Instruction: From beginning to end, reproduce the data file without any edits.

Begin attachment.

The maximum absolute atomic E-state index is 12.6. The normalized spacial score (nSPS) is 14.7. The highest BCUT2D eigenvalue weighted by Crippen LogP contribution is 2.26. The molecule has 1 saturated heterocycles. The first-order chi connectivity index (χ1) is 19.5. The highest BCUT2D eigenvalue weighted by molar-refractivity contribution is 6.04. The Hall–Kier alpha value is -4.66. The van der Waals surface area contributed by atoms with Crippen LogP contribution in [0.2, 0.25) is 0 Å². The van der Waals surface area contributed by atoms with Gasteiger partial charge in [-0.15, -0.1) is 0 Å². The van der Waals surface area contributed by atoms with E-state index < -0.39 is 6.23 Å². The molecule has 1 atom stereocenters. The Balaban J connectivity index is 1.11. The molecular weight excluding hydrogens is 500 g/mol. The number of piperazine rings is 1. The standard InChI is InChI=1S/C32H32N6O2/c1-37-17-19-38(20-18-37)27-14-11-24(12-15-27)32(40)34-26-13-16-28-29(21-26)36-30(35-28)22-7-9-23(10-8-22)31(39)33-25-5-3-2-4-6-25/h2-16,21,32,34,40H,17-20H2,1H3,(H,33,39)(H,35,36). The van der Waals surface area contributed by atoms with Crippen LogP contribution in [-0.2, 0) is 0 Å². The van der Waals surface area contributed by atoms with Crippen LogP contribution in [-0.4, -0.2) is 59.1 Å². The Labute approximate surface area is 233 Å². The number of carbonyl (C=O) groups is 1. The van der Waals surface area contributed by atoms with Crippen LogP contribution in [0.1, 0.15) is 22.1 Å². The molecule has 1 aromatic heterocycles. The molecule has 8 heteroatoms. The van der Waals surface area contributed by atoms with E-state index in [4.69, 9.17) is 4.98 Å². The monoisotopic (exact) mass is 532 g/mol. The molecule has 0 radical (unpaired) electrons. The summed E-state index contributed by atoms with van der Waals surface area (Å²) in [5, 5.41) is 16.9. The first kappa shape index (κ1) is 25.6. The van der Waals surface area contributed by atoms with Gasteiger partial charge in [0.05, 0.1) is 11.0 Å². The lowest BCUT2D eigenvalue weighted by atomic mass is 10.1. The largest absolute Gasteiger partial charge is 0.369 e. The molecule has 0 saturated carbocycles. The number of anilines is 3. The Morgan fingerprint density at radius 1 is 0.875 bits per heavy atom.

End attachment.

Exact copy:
The maximum absolute atomic E-state index is 12.6. The normalized spacial score (nSPS) is 14.7. The highest BCUT2D eigenvalue weighted by Crippen LogP contribution is 2.26. The molecule has 1 saturated heterocycles. The first-order chi connectivity index (χ1) is 19.5. The highest BCUT2D eigenvalue weighted by molar-refractivity contribution is 6.04. The Hall–Kier alpha value is -4.66. The van der Waals surface area contributed by atoms with Crippen LogP contribution in [0.2, 0.25) is 0 Å². The van der Waals surface area contributed by atoms with Gasteiger partial charge in [-0.15, -0.1) is 0 Å². The van der Waals surface area contributed by atoms with E-state index < -0.39 is 6.23 Å². The molecule has 1 atom stereocenters. The Balaban J connectivity index is 1.11. The molecular weight excluding hydrogens is 500 g/mol. The number of piperazine rings is 1. The standard InChI is InChI=1S/C32H32N6O2/c1-37-17-19-38(20-18-37)27-14-11-24(12-15-27)32(40)34-26-13-16-28-29(21-26)36-30(35-28)22-7-9-23(10-8-22)31(39)33-25-5-3-2-4-6-25/h2-16,21,32,34,40H,17-20H2,1H3,(H,33,39)(H,35,36). The van der Waals surface area contributed by atoms with Crippen LogP contribution in [-0.2, 0) is 0 Å². The van der Waals surface area contributed by atoms with Crippen LogP contribution in [-0.4, -0.2) is 59.1 Å². The Labute approximate surface area is 233 Å². The number of carbonyl (C=O) groups is 1. The van der Waals surface area contributed by atoms with Crippen LogP contribution in [0.1, 0.15) is 22.1 Å². The molecule has 1 aromatic heterocycles. The molecule has 8 heteroatoms. The van der Waals surface area contributed by atoms with E-state index in [4.69, 9.17) is 4.98 Å². The monoisotopic (exact) mass is 532 g/mol. The molecule has 0 radical (unpaired) electrons. The summed E-state index contributed by atoms with van der Waals surface area (Å²) in [5, 5.41) is 16.9. The first kappa shape index (κ1) is 25.6. The van der Waals surface area contributed by atoms with Gasteiger partial charge in [0.05, 0.1) is 11.0 Å². The lowest BCUT2D eigenvalue weighted by atomic mass is 10.1. The largest absolute Gasteiger partial charge is 0.369 e. The molecule has 0 saturated carbocycles. The number of anilines is 3. The Morgan fingerprint density at radius 1 is 0.875 bits per heavy atom.